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El Salvador's Legislative Assembly approved a tax reform package designed to enhance revenue on July 31, 2014.
The package includes a minimum corporate income tax equivalent to 1 percent of net assets, a 0.25 percent tax on certain financial transactions exceeding USD1,000, and the removal of a long-standing tax exemption for newspapers.
The proposed reforms, which were approved with 44 votes in favor out of 84, are intended to correct imbalances in the public finances, achieve macroeconomic stability, and develop social programs.
The measures are expected to boost tax revenue by roughly 0.4 percent of gross domestic product (GDP) when they are fully implemented in the fiscal year 2016.
Fitch Ratings welcomed the reform package, but argued that the proposed fiscal responsibility framework (FRF), which has not yet been approved by the legislature, would be of greater significance.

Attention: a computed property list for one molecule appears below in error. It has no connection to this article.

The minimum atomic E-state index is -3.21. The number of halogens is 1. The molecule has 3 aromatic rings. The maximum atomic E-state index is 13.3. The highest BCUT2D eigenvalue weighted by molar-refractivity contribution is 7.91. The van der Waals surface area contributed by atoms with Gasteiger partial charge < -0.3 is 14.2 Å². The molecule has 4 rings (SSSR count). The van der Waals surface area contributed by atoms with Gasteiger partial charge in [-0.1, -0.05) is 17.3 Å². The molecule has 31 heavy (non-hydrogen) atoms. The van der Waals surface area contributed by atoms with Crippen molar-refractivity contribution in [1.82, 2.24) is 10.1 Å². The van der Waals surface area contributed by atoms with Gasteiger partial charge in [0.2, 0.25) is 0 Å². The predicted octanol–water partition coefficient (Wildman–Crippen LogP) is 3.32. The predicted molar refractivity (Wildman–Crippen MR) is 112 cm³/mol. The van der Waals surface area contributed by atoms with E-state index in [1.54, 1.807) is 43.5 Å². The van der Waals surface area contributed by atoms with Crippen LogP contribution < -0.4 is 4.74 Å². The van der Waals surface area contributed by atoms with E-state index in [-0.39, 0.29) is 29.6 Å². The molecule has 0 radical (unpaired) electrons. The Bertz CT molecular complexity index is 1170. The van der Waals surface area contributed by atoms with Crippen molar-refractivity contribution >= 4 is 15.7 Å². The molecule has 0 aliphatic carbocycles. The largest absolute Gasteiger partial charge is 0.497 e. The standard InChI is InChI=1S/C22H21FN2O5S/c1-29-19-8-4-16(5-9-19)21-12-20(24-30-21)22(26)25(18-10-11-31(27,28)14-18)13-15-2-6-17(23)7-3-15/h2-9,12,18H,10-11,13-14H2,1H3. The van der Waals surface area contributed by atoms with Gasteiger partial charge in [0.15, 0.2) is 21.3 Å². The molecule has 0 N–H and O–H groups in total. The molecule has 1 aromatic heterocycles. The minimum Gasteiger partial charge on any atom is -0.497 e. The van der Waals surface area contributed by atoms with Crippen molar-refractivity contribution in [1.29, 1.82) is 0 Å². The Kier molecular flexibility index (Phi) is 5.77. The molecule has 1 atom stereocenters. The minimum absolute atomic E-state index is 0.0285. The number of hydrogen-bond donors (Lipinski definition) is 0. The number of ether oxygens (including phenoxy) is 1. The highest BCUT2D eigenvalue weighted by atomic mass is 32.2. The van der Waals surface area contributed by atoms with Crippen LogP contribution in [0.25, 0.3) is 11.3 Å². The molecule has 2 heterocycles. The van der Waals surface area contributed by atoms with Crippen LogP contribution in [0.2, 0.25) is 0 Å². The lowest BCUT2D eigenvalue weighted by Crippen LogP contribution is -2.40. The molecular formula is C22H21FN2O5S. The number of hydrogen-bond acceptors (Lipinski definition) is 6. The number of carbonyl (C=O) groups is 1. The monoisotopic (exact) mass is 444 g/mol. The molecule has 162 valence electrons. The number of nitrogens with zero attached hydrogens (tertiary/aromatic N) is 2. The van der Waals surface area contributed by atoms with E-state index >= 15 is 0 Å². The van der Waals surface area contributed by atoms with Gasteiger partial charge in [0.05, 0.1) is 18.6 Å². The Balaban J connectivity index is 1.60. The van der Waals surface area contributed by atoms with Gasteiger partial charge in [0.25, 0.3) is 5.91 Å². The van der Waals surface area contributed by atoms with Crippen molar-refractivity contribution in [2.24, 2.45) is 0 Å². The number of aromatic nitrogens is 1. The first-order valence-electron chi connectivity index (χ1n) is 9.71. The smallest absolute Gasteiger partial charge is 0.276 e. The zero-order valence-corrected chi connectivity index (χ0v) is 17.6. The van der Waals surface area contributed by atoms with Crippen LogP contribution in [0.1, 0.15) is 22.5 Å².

The FRF aims at improving El Salvador's fiscal position and debt dynamics over the medium term. In addition to an increase in the tax burden to 17 percent of GDP from the current 15.4 percent, the FRF's original goals included achieving primary balances and limiting current expenditure and wages, and reducing nonfinancial public sector debt.
There is no clear timeline for the discussion of the FRF, which was expected to be dealt with in tandem with the tax reform.
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